Starting with the late 1980s, the line has been continuously upgraded, to make sure it keeps up with the demands of the railway circulation. The first upgrade was west of Oinoi in the early 1990s. In 1996 the Orfana bypass was opened. In November 2003, the Tempi Valley line was abandoned in favour of a tunnel and in 2004 the Tempi-Platamon-Katerini-Platy section was drastically shortened, leading to the abandonment of a picturesque route next to the Aegean Sea at Platamon. Between 2005 and 2010 several sections have been upgraded in order to allow for higher speed, notably the sections Oinoi – Tithorea, Domokos – Larissa and Aiginio – Thessaloniki,[7] and the section Evangelismos - Leptokarya.[8] Currently, the Tithorea-Domokos part is being reconstructed (partly in different route, shortening it from 122 to 106 km) in order to sustain high-speed railway requirements. This part contains 2 tunnels (the 9 km Kallidromo tunnel -the longest in the Balkans- and the 6.5 km Othrys tunnel) and it will be ready in 2018.[9] Another upgrade is the reparation of the damaged electrification of the section Acharnes - Tithorea.[2]


The Piraeus–Platy railway is used by the following passenger services:

  • Intercity, Express and Regular services Athens–Thessaloniki, Athens–Kalampaka and Thessaloniki–Kalampaka[10]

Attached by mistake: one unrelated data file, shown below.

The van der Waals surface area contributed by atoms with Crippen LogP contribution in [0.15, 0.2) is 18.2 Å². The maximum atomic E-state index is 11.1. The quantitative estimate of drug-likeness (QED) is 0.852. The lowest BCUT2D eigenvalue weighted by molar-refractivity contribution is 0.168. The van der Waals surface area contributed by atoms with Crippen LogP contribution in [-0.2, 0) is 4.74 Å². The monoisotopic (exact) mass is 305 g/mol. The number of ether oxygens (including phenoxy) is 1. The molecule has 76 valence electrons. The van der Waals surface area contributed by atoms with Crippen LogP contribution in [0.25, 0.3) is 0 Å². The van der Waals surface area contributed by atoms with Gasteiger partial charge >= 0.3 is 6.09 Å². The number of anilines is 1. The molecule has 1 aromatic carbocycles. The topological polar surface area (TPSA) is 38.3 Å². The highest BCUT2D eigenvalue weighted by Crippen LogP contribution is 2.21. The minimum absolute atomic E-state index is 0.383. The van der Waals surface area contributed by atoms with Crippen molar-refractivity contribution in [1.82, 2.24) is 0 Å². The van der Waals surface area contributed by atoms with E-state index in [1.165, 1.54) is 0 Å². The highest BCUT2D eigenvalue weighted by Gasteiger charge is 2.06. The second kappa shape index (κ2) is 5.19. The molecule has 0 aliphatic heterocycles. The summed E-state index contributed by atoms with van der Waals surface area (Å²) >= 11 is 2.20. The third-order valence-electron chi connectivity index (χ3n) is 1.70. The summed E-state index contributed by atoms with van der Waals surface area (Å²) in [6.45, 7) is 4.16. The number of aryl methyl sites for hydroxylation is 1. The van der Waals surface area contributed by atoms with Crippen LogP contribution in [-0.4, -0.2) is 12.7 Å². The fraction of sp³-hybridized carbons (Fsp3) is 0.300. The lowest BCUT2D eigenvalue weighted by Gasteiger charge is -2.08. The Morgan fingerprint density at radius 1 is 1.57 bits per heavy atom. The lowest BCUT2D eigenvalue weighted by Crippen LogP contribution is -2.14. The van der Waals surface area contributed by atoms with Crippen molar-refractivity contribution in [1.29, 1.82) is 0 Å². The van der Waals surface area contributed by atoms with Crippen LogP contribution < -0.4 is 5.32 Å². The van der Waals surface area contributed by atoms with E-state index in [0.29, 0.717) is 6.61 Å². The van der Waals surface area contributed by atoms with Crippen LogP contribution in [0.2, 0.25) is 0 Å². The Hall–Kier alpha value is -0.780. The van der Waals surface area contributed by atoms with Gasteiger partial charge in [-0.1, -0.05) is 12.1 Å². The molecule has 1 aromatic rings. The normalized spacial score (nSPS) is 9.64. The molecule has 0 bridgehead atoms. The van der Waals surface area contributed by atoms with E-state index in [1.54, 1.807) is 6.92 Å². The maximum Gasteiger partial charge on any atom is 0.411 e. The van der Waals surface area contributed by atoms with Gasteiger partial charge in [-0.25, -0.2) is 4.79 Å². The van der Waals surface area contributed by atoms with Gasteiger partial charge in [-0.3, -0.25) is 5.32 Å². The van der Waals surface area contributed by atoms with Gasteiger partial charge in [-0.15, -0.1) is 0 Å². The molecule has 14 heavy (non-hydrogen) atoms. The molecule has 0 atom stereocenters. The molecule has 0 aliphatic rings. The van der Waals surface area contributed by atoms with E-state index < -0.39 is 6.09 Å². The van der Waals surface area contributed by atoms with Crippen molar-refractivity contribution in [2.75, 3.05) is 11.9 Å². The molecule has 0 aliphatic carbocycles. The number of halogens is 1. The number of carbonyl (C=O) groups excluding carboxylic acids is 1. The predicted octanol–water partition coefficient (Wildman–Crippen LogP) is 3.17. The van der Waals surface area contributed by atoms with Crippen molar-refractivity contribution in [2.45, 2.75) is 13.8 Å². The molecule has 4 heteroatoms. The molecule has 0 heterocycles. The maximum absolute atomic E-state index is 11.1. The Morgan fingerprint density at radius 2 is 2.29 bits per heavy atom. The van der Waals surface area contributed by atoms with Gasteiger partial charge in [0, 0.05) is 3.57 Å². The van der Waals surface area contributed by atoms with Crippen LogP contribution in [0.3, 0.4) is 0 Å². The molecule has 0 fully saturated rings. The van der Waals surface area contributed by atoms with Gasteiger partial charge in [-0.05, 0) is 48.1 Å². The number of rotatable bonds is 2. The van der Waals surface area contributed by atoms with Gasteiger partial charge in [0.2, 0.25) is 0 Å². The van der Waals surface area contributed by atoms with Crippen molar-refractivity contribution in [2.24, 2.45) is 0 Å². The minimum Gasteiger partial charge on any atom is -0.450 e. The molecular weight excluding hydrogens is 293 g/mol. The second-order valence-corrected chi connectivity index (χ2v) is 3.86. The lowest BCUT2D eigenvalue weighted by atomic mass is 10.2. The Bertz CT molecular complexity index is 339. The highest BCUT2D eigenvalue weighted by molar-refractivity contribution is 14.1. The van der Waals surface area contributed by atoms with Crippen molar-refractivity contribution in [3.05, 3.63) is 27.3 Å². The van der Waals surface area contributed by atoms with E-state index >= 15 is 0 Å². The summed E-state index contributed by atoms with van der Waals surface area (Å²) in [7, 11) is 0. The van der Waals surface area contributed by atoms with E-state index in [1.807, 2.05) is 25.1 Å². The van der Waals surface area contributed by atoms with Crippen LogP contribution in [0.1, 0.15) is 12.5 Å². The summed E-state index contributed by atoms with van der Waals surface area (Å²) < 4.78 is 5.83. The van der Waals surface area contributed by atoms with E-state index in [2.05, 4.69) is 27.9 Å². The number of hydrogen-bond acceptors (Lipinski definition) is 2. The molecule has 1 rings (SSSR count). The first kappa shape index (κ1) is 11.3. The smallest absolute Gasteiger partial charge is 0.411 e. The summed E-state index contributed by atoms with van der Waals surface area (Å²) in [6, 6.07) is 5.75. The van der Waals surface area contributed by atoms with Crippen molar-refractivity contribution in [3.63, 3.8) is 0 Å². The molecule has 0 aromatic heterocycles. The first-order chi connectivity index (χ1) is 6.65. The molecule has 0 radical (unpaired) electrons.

• Local services Piraeus–Chalcis[11] and Thessaloniki–Larissa[10]


  1. ^ New Electrified Athens – Thessaloniki Railway Line Complete
  2. ^ a b c Electrification of Athens-Thessaloniki
  3. ^ Electrification of Leianokladi-Domokos
  5. ^ "Υπό τάση η ηλεκτροκίνηση στο τμήμα Λιανοκλάδι – Δομοκός από την Μ. Δευτέρα". Metaforespress (in Greek). 2019-04-19. Retrieved 2019-04-22.
  6. ^ Le Journal des Transports, 24 March 1917, p. 63-65, accessed in Gallica 16 August 2013 ‹See Tfd›(in French)
  7. ^ "Upgrading Of Existing Railway Line Inoi – Larissa – Plati – Thessaloniki". Archived from the original on 2014-07-15.
  8. ^ "New Double-Track Railway Line Evangelismos – Leptokaria". Archived from the original on 2014-07-15.
  9. ^ "New Double-Track Railway Line Tithorea – Lianokladi – Domokos". Archived from the original on 2014-06-06.
  10. ^ a b "TrainOSE - 2012 schedules" (PDF). Archived from the original (PDF) on 2012-05-11.
  11. ^ "TrainOSE - 2013 Piraeus-Chalcis schedule" (PDF). Archived from the original (PDF) on 2014-01-02.

External linksEdit